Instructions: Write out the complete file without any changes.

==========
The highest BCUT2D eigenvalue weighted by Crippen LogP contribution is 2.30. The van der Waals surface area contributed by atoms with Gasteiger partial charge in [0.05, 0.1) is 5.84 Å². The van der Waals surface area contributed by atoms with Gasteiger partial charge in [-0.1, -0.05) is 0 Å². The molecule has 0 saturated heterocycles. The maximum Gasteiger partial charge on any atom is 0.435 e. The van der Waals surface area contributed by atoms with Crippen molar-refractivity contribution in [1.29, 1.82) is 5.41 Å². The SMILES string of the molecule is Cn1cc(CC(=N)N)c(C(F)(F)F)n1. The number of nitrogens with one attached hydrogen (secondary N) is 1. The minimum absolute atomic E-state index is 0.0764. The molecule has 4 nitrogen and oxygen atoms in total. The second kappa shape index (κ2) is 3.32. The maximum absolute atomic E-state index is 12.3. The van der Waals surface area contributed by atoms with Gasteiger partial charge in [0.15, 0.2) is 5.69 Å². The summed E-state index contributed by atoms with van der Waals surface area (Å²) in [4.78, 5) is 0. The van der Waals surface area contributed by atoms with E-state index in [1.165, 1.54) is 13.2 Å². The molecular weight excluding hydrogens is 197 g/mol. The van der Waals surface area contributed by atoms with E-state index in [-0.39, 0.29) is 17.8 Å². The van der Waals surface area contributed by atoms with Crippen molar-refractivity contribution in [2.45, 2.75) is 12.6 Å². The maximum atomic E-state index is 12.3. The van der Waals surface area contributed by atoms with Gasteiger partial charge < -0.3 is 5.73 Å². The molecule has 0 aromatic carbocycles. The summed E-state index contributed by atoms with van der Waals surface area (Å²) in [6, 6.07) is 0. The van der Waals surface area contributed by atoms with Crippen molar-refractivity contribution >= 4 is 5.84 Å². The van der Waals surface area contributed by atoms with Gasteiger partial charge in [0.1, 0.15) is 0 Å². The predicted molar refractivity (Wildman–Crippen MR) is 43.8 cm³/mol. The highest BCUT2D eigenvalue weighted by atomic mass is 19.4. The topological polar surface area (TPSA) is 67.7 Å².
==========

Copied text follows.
The highest BCUT2D eigenvalue weighted by Crippen LogP contribution is 2.30. The van der Waals surface area contributed by atoms with Gasteiger partial charge in [0.05, 0.1) is 5.84 Å². The van der Waals surface area contributed by atoms with Gasteiger partial charge in [-0.1, -0.05) is 0 Å². The molecule has 0 saturated heterocycles. The maximum Gasteiger partial charge on any atom is 0.435 e. The van der Waals surface area contributed by atoms with Crippen molar-refractivity contribution in [1.29, 1.82) is 5.41 Å². The SMILES string of the molecule is Cn1cc(CC(=N)N)c(C(F)(F)F)n1. The number of nitrogens with one attached hydrogen (secondary N) is 1. The minimum absolute atomic E-state index is 0.0764. The molecule has 4 nitrogen and oxygen atoms in total. The second kappa shape index (κ2) is 3.32. The maximum absolute atomic E-state index is 12.3. The van der Waals surface area contributed by atoms with Gasteiger partial charge in [0.15, 0.2) is 5.69 Å². The summed E-state index contributed by atoms with van der Waals surface area (Å²) in [4.78, 5) is 0. The van der Waals surface area contributed by atoms with E-state index in [1.165, 1.54) is 13.2 Å². The molecular weight excluding hydrogens is 197 g/mol. The van der Waals surface area contributed by atoms with E-state index in [-0.39, 0.29) is 17.8 Å². The van der Waals surface area contributed by atoms with Crippen molar-refractivity contribution in [2.45, 2.75) is 12.6 Å². The maximum atomic E-state index is 12.3. The van der Waals surface area contributed by atoms with Gasteiger partial charge < -0.3 is 5.73 Å². The molecule has 0 aromatic carbocycles. The summed E-state index contributed by atoms with van der Waals surface area (Å²) in [6, 6.07) is 0. The van der Waals surface area contributed by atoms with Crippen molar-refractivity contribution >= 4 is 5.84 Å². The van der Waals surface area contributed by atoms with Gasteiger partial charge in [0.1, 0.15) is 0 Å². The predicted molar refractivity (Wildman–Crippen MR) is 43.8 cm³/mol. The highest BCUT2D eigenvalue weighted by atomic mass is 19.4. The topological polar surface area (TPSA) is 67.7 Å².